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Alexander Skarsgard Interview

London's The Daily Telegraph conducted an interview with True Blood's Alexander Skarsgard, in which it emphasizes that there's much more to the man than fangs.
Notes the Daily Telegraph, "He also starred as Brad 'Iceman' Colbert in Generation Kill, HBO's acclaimed drama series about the US invasion of Iraq. And he is currently shooting Lars von Trier's new sci-fi film Melancholia alongside Kirsten Dunst, John Hurt and Kiefer Sutherland, as well his father, Stellan Skarsgård, best known for his roles in Breaking the Waves and Mamma Mia!. They are filming in Trollhättan - or Trollywood as it is sometimes known - where von Trier has made three previous films.

"...As a young boy he also acted in a number of films, including one, The Dog That Smiled, that brought him stardom at the age of 13. Girls would hang around outside the house. 'It should have been flattering,' he says. 'They came to say "Hi", or get an autograph, but it made me kind of paranoid and very insecure. I didn't like it at all. I wasn't like a Hollywood child actor - "I'm five! I can sing, I can dance, I can act! I wanna be a star!" - the movie I did was because the director was a friend of my dad's. I told my parents, I don't want to do this any more. My dad said, "You have to love it, if you don't feel that way, do the other thing, whatever it is." I'm very grateful that he did that. I would have listened to him if he'd said, "Keep going". I would have tried, and I would have done it for a few more years probably, but I'm absolutely sure I wouldn't be acting today. I would have crashed and burned after a while.' He briefly considered becoming an architect.

"... He [eventually] applied for a theatre course at Marymount Manhattan College in New York by sending them videotapes of himself performing monologues, filmed by his friend. He landed a place on the course and moved to New York in 1997, renting a room in an apartment off Times Square from a flamboyant French-Filipino designer named Rene. But after just six months he flew home to Stockholm. 'I had met this girl in Sweden three weeks before I went to New York. We had this long-distance relationship. We would speak on the phone once or twice a week. She broke up with me because it wasn't working out, and I was heartbroken. I thought, I can't do this, I miss her so much, I've got to go home. 'So I did. I got back and we hung out for a little while, but we were just too young and too different. She was 18 and I was 21. She's a lovely woman but I didn't even know her. I spent six months creating her in my mind.' Skarsgård stayed in Sweden and began to pick up acting jobs there. He starred in soap operas and theatrical productions, as well as films.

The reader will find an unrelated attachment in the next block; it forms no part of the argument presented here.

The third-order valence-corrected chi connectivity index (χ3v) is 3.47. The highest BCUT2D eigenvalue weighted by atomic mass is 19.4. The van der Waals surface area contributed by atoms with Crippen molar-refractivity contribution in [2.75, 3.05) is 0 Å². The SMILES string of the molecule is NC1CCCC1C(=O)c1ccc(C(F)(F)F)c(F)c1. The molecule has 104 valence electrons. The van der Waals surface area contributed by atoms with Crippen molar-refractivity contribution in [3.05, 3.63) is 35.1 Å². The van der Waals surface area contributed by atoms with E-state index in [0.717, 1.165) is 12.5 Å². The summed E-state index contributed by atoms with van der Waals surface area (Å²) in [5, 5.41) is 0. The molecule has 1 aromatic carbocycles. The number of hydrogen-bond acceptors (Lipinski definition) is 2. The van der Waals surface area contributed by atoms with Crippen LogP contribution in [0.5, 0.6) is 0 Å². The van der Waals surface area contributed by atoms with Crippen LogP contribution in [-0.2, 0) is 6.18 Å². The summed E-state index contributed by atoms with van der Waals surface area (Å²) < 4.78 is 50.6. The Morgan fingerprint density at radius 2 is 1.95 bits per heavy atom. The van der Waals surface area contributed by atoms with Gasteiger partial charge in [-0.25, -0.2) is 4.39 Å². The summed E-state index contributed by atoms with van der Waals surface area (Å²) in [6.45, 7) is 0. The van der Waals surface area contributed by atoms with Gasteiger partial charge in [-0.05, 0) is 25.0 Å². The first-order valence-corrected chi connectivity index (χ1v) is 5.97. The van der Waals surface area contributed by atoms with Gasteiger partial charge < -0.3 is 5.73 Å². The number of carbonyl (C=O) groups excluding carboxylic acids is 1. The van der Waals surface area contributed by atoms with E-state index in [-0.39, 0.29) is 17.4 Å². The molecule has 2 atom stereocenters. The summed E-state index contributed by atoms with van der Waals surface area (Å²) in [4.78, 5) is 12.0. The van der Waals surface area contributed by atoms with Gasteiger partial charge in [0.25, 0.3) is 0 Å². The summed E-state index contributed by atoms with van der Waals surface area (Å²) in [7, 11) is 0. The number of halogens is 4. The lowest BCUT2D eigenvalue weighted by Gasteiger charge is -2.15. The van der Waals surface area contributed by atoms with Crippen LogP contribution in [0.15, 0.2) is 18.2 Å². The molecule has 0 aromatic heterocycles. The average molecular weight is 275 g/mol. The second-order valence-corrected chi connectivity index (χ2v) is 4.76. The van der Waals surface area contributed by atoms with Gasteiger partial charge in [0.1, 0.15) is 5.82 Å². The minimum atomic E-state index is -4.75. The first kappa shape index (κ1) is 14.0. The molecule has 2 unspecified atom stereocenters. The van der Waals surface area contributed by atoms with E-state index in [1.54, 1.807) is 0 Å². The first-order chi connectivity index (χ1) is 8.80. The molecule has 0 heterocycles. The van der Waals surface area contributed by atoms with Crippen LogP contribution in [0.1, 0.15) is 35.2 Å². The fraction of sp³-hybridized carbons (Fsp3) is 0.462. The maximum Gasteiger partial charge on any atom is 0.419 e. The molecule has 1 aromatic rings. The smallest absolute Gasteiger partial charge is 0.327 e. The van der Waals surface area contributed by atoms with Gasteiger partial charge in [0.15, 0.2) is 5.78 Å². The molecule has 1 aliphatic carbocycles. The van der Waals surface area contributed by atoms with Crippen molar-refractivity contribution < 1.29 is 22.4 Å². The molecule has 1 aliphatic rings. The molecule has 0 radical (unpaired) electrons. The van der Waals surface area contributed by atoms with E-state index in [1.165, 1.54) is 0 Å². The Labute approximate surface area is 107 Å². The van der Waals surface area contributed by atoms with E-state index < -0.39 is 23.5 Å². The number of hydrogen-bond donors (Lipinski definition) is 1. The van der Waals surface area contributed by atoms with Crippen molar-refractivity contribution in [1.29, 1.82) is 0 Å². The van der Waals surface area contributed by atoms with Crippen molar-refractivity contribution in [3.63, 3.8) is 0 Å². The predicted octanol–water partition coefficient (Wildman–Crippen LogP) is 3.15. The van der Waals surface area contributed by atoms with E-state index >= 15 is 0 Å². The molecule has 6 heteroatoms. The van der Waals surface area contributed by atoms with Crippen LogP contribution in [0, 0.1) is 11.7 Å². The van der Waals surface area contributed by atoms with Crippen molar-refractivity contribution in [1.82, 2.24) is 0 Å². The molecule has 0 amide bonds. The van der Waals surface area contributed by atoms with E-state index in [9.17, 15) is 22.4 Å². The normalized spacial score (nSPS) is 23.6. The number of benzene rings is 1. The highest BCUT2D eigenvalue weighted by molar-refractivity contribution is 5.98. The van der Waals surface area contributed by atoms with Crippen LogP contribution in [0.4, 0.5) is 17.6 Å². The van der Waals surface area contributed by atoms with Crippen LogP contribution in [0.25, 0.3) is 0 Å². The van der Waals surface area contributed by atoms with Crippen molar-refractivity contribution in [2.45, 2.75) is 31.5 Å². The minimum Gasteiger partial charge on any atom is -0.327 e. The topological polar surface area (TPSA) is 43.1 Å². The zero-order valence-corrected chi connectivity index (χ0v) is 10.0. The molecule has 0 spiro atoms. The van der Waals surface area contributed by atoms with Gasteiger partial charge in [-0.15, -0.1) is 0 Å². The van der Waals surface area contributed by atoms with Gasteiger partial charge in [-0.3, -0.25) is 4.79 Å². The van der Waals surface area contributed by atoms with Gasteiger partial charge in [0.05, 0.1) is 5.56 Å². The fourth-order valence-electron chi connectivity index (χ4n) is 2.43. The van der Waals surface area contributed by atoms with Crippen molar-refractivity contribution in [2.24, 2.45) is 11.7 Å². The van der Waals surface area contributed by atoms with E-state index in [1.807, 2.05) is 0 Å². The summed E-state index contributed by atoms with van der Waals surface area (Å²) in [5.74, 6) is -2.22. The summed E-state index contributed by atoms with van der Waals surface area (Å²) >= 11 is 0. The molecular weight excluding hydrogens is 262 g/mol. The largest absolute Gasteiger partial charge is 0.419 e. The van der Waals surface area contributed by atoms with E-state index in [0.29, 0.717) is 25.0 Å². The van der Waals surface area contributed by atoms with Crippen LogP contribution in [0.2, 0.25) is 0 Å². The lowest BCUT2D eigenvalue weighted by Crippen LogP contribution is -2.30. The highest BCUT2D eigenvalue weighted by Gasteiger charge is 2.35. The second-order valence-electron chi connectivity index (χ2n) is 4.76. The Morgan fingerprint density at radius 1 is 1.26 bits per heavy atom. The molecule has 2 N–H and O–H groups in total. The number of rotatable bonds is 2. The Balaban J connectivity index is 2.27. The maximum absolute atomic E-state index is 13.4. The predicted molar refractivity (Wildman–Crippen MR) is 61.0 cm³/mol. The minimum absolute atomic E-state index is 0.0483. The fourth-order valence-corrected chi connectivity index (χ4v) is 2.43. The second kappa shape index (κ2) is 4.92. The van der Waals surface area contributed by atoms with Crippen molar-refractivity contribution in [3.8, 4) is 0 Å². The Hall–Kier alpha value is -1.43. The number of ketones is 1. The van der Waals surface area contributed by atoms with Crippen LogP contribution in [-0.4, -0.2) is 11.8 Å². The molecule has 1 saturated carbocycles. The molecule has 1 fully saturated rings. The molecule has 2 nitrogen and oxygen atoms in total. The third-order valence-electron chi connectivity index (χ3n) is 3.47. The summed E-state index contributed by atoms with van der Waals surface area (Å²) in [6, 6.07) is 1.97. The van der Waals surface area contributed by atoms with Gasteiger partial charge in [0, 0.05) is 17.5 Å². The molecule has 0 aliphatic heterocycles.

"... It wasn't long, though, before he decided to try his luck down perhaps the biggest rabbit hole of them all, and flew out to Hollywood in 2004. 'The industry is very small in Sweden,' he says. 'There are a lot of great young filmmakers coming up now but 10 years ago it was very different. I was fortunate enough to be working, but when I was 28 or 29 and the offers were still "college guy, misunderstood, wants the girl", I just needed something different.' He had had a small role in the 2001 Ben Stiller comedy Zoolander, for which he auditioned while visiting his father, who was filming in New York, but he says reality hit when he arrived in LA. 'I realised that I was number 499 to audition for a small part in a bad horror movie,' he says. 'I read so many bad scripts. I wasn't a snob. I just needed to connect with the character. I didn't leave Sweden for that.' The breakthrough finally came three years ago when he landed the role of Brad Colbert (known as the 'Iceman' because of his ability to stay cool under fire), in the adaptation of Generation Kill, the journalist Evan Wright's book about his experiences as an embedded reporter during the 2003 invasion of Iraq. After four auditions, in New York, London and Baltimore, he learnt he had got the part just 36 hours before he had to fly out to Namibia to begin seven months of filming .